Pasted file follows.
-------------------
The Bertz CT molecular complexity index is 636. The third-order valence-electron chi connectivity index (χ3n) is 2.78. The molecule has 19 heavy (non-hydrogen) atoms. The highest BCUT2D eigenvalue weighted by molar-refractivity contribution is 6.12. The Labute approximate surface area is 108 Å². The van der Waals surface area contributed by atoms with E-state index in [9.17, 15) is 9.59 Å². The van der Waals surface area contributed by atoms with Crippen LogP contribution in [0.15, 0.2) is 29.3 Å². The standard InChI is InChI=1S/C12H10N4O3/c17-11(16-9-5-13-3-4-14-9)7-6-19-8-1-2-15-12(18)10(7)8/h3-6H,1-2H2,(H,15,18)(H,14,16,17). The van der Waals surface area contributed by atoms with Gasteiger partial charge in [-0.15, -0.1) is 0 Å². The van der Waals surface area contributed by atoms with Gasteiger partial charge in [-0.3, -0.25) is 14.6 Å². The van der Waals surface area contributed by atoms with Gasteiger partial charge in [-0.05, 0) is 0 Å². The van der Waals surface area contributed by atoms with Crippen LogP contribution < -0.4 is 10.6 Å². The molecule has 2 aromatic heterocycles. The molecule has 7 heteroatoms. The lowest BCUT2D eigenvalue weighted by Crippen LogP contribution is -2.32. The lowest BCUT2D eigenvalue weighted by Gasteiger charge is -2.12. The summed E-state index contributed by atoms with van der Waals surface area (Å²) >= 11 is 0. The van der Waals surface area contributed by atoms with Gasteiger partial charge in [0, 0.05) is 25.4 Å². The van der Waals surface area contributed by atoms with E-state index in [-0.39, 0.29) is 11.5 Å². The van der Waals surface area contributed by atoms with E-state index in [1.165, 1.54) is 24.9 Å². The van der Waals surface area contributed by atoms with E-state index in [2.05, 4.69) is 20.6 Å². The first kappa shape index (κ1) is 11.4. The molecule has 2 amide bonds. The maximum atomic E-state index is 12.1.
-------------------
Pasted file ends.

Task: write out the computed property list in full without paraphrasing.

The Bertz CT molecular complexity index is 636. The third-order valence-electron chi connectivity index (χ3n) is 2.78. The molecule has 19 heavy (non-hydrogen) atoms. The highest BCUT2D eigenvalue weighted by molar-refractivity contribution is 6.12. The Labute approximate surface area is 108 Å². The van der Waals surface area contributed by atoms with E-state index in [9.17, 15) is 9.59 Å². The van der Waals surface area contributed by atoms with Crippen LogP contribution in [0.15, 0.2) is 29.3 Å². The standard InChI is InChI=1S/C12H10N4O3/c17-11(16-9-5-13-3-4-14-9)7-6-19-8-1-2-15-12(18)10(7)8/h3-6H,1-2H2,(H,15,18)(H,14,16,17). The van der Waals surface area contributed by atoms with Gasteiger partial charge in [-0.15, -0.1) is 0 Å². The van der Waals surface area contributed by atoms with Gasteiger partial charge in [-0.3, -0.25) is 14.6 Å². The van der Waals surface area contributed by atoms with Gasteiger partial charge in [-0.05, 0) is 0 Å². The van der Waals surface area contributed by atoms with Crippen LogP contribution < -0.4 is 10.6 Å². The molecule has 2 aromatic heterocycles. The molecule has 7 heteroatoms. The lowest BCUT2D eigenvalue weighted by Crippen LogP contribution is -2.32. The lowest BCUT2D eigenvalue weighted by Gasteiger charge is -2.12. The summed E-state index contributed by atoms with van der Waals surface area (Å²) >= 11 is 0. The van der Waals surface area contributed by atoms with Gasteiger partial charge in [0, 0.05) is 25.4 Å². The van der Waals surface area contributed by atoms with E-state index in [-0.39, 0.29) is 11.5 Å². The van der Waals surface area contributed by atoms with E-state index in [1.165, 1.54) is 24.9 Å². The van der Waals surface area contributed by atoms with E-state index in [2.05, 4.69) is 20.6 Å². The first kappa shape index (κ1) is 11.4. The molecule has 2 amide bonds. The maximum atomic E-state index is 12.1.